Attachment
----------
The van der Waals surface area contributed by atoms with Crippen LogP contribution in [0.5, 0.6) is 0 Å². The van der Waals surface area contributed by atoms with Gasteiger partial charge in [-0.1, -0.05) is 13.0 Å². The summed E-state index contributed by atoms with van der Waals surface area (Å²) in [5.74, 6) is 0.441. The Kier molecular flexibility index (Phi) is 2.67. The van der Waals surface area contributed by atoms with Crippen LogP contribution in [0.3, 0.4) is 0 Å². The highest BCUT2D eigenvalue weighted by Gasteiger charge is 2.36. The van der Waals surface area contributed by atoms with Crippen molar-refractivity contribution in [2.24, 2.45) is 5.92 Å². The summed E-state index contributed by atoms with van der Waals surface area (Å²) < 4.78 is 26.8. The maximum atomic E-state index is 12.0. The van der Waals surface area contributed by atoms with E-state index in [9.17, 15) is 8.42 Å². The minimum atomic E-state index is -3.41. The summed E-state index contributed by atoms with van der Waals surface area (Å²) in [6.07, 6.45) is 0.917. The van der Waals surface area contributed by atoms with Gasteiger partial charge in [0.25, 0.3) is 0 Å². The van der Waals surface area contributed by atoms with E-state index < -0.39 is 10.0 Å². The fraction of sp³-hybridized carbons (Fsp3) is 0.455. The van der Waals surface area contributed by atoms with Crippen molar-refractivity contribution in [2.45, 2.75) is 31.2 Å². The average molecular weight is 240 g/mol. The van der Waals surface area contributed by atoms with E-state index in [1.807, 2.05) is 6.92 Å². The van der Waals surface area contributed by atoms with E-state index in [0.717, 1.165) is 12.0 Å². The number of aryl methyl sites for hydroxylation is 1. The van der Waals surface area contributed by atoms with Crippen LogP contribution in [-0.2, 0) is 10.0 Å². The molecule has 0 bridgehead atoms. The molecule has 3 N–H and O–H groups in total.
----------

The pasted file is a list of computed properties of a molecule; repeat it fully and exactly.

The van der Waals surface area contributed by atoms with Crippen LogP contribution in [0.5, 0.6) is 0 Å². The van der Waals surface area contributed by atoms with Gasteiger partial charge in [-0.1, -0.05) is 13.0 Å². The summed E-state index contributed by atoms with van der Waals surface area (Å²) in [5.74, 6) is 0.441. The Kier molecular flexibility index (Phi) is 2.67. The van der Waals surface area contributed by atoms with Crippen LogP contribution in [0.3, 0.4) is 0 Å². The highest BCUT2D eigenvalue weighted by Gasteiger charge is 2.36. The van der Waals surface area contributed by atoms with Crippen molar-refractivity contribution in [2.24, 2.45) is 5.92 Å². The summed E-state index contributed by atoms with van der Waals surface area (Å²) < 4.78 is 26.8. The maximum atomic E-state index is 12.0. The van der Waals surface area contributed by atoms with E-state index in [9.17, 15) is 8.42 Å². The minimum atomic E-state index is -3.41. The summed E-state index contributed by atoms with van der Waals surface area (Å²) in [6.07, 6.45) is 0.917. The van der Waals surface area contributed by atoms with Gasteiger partial charge in [0.25, 0.3) is 0 Å². The van der Waals surface area contributed by atoms with E-state index < -0.39 is 10.0 Å². The fraction of sp³-hybridized carbons (Fsp3) is 0.455. The van der Waals surface area contributed by atoms with Crippen molar-refractivity contribution in [2.45, 2.75) is 31.2 Å². The average molecular weight is 240 g/mol. The van der Waals surface area contributed by atoms with E-state index in [1.807, 2.05) is 6.92 Å². The van der Waals surface area contributed by atoms with E-state index in [0.717, 1.165) is 12.0 Å². The number of aryl methyl sites for hydroxylation is 1. The van der Waals surface area contributed by atoms with Crippen LogP contribution in [-0.2, 0) is 10.0 Å². The molecule has 0 bridgehead atoms. The molecule has 3 N–H and O–H groups in total.